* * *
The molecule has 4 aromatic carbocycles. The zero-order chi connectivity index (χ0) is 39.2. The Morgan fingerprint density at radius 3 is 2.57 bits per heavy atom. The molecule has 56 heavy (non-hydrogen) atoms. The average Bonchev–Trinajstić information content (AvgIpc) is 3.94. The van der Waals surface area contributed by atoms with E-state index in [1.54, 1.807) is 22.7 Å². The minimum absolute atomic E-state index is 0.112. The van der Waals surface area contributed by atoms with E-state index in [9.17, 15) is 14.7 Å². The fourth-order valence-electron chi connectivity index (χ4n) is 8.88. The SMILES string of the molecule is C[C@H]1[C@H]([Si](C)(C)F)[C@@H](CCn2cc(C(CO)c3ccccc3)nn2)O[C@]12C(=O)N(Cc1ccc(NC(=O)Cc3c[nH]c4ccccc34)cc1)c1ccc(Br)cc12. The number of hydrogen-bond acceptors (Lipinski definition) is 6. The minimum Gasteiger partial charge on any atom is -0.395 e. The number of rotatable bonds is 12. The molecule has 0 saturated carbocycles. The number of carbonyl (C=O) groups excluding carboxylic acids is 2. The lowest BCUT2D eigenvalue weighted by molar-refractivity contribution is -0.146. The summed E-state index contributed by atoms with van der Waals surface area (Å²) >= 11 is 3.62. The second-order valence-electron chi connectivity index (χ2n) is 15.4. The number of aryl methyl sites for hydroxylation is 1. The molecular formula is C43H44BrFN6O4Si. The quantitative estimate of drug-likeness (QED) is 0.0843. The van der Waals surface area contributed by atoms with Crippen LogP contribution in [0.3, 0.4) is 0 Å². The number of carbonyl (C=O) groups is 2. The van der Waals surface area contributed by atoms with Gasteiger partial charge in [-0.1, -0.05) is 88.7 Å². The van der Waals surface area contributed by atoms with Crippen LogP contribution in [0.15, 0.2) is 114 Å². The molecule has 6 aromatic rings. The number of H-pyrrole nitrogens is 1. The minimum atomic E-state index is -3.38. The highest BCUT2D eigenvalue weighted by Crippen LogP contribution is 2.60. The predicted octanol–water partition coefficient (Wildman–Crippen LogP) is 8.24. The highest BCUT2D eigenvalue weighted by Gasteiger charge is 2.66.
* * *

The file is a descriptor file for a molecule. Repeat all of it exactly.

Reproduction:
The molecule has 4 aromatic carbocycles. The zero-order chi connectivity index (χ0) is 39.2. The Morgan fingerprint density at radius 3 is 2.57 bits per heavy atom. The molecule has 56 heavy (non-hydrogen) atoms. The average Bonchev–Trinajstić information content (AvgIpc) is 3.94. The van der Waals surface area contributed by atoms with E-state index in [1.54, 1.807) is 22.7 Å². The minimum absolute atomic E-state index is 0.112. The van der Waals surface area contributed by atoms with E-state index in [9.17, 15) is 14.7 Å². The fourth-order valence-electron chi connectivity index (χ4n) is 8.88. The SMILES string of the molecule is C[C@H]1[C@H]([Si](C)(C)F)[C@@H](CCn2cc(C(CO)c3ccccc3)nn2)O[C@]12C(=O)N(Cc1ccc(NC(=O)Cc3c[nH]c4ccccc34)cc1)c1ccc(Br)cc12. The number of hydrogen-bond acceptors (Lipinski definition) is 6. The minimum Gasteiger partial charge on any atom is -0.395 e. The number of rotatable bonds is 12. The molecule has 0 saturated carbocycles. The number of carbonyl (C=O) groups excluding carboxylic acids is 2. The lowest BCUT2D eigenvalue weighted by molar-refractivity contribution is -0.146. The summed E-state index contributed by atoms with van der Waals surface area (Å²) >= 11 is 3.62. The second-order valence-electron chi connectivity index (χ2n) is 15.4. The number of aryl methyl sites for hydroxylation is 1. The molecular formula is C43H44BrFN6O4Si. The quantitative estimate of drug-likeness (QED) is 0.0843. The van der Waals surface area contributed by atoms with Crippen LogP contribution in [0.3, 0.4) is 0 Å². The number of carbonyl (C=O) groups is 2. The van der Waals surface area contributed by atoms with Gasteiger partial charge in [-0.1, -0.05) is 88.7 Å². The van der Waals surface area contributed by atoms with Crippen LogP contribution in [0.15, 0.2) is 114 Å². The molecule has 6 aromatic rings. The number of H-pyrrole nitrogens is 1. The minimum atomic E-state index is -3.38. The highest BCUT2D eigenvalue weighted by Crippen LogP contribution is 2.60. The predicted octanol–water partition coefficient (Wildman–Crippen LogP) is 8.24. The highest BCUT2D eigenvalue weighted by Gasteiger charge is 2.66.